Genre: Hippie Hedonist

Dishes not to miss: Pumpkin bread with toasted walnut cinnamon swirl, Cherry Coconut Granola, Herbed spelt berry salad with peas and feta, Butternut squash lasagna with sage tofu ricotta

For the traveler that has to have a real job, so they make ethnic restaurants a destination.

Being part Lebanese, the dishes in this book resonates with me on a biological level. Beyond that, it combines spices in ways that will change the way you experience food forever. I can’t even count the jars of cumin that have fallen since buying this book a few years ago. The salmon steak recipe is one of the first things that I ever cooked that truly stunned me. The spices combined in a way that evoked the moment your breath comes back after the wind gets knocked out of you. The Mejadra is popped with so many spices, I can’t ever go back to the beloved version of lentils and rice from my childhood that we inexplicably drowned in Italian dressing. A kitchen without this book has yet to be truly broken in. The food is soulful and a kaleidoscope of cultures that funnel into a single city, and book. You will be stunned that your hands actually prepared food as delicious as the food that you will make out of this book.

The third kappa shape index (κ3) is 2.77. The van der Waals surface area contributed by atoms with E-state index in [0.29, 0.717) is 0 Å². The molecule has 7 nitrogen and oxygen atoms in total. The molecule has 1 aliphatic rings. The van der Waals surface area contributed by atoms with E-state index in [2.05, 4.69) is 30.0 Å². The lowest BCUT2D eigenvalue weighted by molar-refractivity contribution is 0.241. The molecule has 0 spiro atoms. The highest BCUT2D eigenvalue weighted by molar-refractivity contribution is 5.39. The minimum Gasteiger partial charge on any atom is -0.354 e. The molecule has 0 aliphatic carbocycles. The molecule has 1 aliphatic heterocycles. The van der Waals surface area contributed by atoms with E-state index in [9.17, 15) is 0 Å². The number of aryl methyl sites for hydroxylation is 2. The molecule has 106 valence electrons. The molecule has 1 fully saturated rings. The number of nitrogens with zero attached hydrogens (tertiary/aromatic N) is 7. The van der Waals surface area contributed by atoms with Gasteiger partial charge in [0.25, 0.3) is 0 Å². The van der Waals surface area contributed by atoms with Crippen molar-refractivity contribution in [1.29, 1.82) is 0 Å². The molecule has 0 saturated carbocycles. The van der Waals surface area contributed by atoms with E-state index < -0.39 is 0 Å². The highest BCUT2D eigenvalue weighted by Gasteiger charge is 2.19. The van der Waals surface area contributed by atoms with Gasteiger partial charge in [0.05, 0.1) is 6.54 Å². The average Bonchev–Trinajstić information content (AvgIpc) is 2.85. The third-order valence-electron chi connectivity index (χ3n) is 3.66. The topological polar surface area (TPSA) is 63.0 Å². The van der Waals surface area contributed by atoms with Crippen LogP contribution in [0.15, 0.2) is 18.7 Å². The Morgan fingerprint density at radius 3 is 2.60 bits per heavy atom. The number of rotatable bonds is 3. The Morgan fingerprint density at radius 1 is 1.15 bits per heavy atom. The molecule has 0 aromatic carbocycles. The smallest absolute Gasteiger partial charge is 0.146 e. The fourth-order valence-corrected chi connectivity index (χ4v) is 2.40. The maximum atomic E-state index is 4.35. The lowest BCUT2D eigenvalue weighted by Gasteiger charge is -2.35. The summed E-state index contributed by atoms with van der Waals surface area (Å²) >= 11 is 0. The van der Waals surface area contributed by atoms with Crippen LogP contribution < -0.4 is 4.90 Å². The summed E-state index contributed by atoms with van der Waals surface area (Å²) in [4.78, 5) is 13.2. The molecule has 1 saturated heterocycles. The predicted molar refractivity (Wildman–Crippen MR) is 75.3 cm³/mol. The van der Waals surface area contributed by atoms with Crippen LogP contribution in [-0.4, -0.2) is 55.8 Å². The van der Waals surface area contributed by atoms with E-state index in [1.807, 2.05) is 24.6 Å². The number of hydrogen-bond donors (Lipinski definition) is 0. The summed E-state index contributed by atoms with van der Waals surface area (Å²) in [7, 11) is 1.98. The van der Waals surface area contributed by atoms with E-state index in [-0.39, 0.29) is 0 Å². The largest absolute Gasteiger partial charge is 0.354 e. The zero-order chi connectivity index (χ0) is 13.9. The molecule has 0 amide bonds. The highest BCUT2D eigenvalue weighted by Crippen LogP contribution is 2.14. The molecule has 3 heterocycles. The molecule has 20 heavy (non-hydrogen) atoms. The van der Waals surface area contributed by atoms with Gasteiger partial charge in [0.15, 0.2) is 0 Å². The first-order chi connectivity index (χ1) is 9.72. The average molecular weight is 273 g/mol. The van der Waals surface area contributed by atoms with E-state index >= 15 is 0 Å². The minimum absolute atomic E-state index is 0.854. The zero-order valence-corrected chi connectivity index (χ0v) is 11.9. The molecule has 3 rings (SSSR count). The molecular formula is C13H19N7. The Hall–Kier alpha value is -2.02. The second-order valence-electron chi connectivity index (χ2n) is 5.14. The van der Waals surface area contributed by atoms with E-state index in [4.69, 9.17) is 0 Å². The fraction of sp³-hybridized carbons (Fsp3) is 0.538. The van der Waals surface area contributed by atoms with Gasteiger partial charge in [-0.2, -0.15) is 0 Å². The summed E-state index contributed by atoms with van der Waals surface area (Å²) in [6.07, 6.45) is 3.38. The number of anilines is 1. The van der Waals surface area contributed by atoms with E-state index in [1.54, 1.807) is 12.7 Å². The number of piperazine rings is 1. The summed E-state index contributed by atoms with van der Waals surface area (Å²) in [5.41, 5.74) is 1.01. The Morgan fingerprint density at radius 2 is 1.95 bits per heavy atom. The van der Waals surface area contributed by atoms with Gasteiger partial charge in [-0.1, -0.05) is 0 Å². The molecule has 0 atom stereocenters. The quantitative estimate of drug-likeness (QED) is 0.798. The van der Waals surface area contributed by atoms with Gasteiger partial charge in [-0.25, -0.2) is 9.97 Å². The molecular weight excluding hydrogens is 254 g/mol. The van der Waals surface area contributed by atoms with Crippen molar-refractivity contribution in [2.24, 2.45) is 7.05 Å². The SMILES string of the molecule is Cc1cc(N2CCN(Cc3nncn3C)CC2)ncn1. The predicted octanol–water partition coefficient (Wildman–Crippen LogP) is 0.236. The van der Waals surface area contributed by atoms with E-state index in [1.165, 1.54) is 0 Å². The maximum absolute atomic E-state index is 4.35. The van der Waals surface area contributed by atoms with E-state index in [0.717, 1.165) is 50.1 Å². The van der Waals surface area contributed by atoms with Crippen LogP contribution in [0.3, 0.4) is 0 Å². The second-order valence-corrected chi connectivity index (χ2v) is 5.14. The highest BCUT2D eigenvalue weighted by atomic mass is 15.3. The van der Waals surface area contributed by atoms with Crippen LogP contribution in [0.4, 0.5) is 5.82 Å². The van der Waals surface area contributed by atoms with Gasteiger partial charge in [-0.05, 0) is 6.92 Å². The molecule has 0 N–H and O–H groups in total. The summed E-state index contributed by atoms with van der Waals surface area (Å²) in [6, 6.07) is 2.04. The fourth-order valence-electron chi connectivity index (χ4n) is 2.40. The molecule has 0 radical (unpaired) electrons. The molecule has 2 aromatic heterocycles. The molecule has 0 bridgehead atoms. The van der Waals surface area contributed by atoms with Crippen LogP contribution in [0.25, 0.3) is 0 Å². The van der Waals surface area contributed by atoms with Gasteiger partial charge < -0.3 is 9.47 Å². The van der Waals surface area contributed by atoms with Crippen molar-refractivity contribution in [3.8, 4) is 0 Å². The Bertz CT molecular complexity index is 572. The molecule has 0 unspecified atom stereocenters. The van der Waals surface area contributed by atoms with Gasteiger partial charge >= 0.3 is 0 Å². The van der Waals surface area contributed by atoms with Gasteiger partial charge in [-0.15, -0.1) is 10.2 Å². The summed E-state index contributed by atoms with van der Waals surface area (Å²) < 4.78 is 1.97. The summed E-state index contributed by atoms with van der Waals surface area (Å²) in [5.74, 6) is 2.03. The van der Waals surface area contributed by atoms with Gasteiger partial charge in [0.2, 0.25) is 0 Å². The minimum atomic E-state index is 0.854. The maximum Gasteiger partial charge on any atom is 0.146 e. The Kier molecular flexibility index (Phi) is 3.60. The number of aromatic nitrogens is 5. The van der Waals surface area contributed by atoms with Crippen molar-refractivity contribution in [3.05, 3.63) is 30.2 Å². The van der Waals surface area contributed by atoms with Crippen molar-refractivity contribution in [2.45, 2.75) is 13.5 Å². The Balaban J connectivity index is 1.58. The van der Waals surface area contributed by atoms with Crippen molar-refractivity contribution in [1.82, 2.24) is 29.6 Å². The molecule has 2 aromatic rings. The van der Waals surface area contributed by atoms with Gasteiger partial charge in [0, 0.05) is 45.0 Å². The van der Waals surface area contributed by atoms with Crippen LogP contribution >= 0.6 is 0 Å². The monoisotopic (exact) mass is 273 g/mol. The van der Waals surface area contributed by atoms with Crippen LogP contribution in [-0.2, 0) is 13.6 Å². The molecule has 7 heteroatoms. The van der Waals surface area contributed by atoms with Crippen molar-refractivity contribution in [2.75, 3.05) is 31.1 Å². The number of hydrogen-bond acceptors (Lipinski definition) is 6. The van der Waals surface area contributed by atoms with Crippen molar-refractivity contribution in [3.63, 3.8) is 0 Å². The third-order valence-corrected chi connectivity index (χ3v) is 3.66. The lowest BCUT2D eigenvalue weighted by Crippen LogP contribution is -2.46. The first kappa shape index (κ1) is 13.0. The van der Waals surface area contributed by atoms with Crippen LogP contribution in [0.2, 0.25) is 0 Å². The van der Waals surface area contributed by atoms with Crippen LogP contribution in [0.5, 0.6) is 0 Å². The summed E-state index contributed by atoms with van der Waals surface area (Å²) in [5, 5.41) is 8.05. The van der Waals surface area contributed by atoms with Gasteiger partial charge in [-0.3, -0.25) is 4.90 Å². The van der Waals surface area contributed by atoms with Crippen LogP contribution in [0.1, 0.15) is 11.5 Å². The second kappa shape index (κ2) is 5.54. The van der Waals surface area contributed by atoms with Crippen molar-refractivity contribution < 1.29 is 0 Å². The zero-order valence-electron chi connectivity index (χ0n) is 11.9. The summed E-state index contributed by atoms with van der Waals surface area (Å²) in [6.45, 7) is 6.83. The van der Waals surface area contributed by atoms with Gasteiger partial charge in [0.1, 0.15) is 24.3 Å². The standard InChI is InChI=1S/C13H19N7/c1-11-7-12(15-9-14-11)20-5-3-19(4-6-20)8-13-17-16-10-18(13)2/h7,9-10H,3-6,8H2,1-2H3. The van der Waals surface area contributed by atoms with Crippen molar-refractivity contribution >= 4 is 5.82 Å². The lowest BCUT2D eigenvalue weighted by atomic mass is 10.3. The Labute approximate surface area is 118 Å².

Genre: Middle Eastern-ish

Dishes not to miss: Salmon steaks in chraimeh sauce, Kofta b’siniyah, Stuffed eggplant with lamb and pine nuts, Mejadra

For the person who can’t eat that because they’re always on a cleanse.

This book fills a really needed niche of speaking to people who love food, but are having issues with food loving them back. The author, Seamus Mullen, has gone toe-to-toe with an autoimmune disease by simply feeding himself real food. The dishes in this book feel decadent with how robustly they’re flavored. So much so that you’ll never notice that things like grains and beans are mostly absent. The spaghetti squash with beef seems too simple to actually be good, but we would have eaten it with small shovels if they were in our flatware drawer. The steak salad with melon is bright and herby and everything that’s great about summer thrown in a bowl together. Beyond the food, this book presents a solution for someone who is always struggling to feel well, while providing dishes that are enticing and memorable.